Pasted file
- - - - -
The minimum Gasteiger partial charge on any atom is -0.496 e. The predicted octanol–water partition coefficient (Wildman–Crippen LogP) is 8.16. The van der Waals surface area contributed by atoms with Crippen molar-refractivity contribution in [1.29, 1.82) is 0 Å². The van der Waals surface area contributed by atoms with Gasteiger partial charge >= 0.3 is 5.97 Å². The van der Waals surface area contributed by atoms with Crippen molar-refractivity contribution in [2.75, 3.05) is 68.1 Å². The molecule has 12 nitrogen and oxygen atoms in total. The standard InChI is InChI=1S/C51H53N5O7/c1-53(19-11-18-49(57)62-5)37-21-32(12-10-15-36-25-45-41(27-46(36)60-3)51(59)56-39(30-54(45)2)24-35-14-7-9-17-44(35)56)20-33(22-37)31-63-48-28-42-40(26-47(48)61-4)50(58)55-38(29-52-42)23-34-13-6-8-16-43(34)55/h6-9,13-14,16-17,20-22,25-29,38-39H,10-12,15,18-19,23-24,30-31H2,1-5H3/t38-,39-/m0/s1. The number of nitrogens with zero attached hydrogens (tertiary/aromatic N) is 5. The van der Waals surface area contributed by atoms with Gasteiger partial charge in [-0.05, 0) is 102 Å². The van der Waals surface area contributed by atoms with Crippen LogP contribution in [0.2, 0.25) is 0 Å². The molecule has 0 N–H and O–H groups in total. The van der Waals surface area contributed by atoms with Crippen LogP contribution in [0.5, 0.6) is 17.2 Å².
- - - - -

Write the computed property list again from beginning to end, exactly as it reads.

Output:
The minimum Gasteiger partial charge on any atom is -0.496 e. The predicted octanol–water partition coefficient (Wildman–Crippen LogP) is 8.16. The van der Waals surface area contributed by atoms with Crippen molar-refractivity contribution in [1.29, 1.82) is 0 Å². The van der Waals surface area contributed by atoms with Gasteiger partial charge >= 0.3 is 5.97 Å². The van der Waals surface area contributed by atoms with Crippen molar-refractivity contribution in [2.75, 3.05) is 68.1 Å². The molecule has 12 nitrogen and oxygen atoms in total. The standard InChI is InChI=1S/C51H53N5O7/c1-53(19-11-18-49(57)62-5)37-21-32(12-10-15-36-25-45-41(27-46(36)60-3)51(59)56-39(30-54(45)2)24-35-14-7-9-17-44(35)56)20-33(22-37)31-63-48-28-42-40(26-47(48)61-4)50(58)55-38(29-52-42)23-34-13-6-8-16-43(34)55/h6-9,13-14,16-17,20-22,25-29,38-39H,10-12,15,18-19,23-24,30-31H2,1-5H3/t38-,39-/m0/s1. The number of nitrogens with zero attached hydrogens (tertiary/aromatic N) is 5. The van der Waals surface area contributed by atoms with Gasteiger partial charge in [-0.05, 0) is 102 Å². The van der Waals surface area contributed by atoms with Crippen LogP contribution in [0.2, 0.25) is 0 Å². The molecule has 0 N–H and O–H groups in total. The van der Waals surface area contributed by atoms with Crippen LogP contribution in [0.5, 0.6) is 17.2 Å².